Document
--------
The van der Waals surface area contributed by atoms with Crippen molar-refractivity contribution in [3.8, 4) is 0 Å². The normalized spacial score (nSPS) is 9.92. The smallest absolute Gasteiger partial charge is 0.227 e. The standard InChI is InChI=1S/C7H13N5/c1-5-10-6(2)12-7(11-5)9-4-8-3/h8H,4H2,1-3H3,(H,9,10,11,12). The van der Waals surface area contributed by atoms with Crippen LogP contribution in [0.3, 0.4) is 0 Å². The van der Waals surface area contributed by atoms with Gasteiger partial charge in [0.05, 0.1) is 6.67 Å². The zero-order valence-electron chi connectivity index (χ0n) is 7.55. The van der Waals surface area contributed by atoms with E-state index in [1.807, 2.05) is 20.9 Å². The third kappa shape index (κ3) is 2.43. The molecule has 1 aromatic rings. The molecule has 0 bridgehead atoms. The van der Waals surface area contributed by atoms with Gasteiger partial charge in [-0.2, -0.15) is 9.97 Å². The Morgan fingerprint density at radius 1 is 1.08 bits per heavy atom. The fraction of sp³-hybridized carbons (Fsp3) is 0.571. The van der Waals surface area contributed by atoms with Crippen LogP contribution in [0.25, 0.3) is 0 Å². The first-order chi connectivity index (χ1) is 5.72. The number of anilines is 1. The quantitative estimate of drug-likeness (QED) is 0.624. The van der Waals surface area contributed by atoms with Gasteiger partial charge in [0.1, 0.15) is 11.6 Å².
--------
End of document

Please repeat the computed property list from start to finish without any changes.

The van der Waals surface area contributed by atoms with Crippen molar-refractivity contribution in [3.8, 4) is 0 Å². The normalized spacial score (nSPS) is 9.92. The smallest absolute Gasteiger partial charge is 0.227 e. The standard InChI is InChI=1S/C7H13N5/c1-5-10-6(2)12-7(11-5)9-4-8-3/h8H,4H2,1-3H3,(H,9,10,11,12). The van der Waals surface area contributed by atoms with Crippen LogP contribution in [0.3, 0.4) is 0 Å². The van der Waals surface area contributed by atoms with Gasteiger partial charge in [0.05, 0.1) is 6.67 Å². The zero-order valence-electron chi connectivity index (χ0n) is 7.55. The van der Waals surface area contributed by atoms with E-state index in [1.807, 2.05) is 20.9 Å². The third kappa shape index (κ3) is 2.43. The molecule has 1 aromatic rings. The molecule has 0 bridgehead atoms. The van der Waals surface area contributed by atoms with Gasteiger partial charge in [-0.2, -0.15) is 9.97 Å². The Morgan fingerprint density at radius 1 is 1.08 bits per heavy atom. The fraction of sp³-hybridized carbons (Fsp3) is 0.571. The van der Waals surface area contributed by atoms with Crippen LogP contribution in [0.25, 0.3) is 0 Å². The first-order chi connectivity index (χ1) is 5.72. The number of anilines is 1. The quantitative estimate of drug-likeness (QED) is 0.624. The van der Waals surface area contributed by atoms with Gasteiger partial charge in [0.1, 0.15) is 11.6 Å².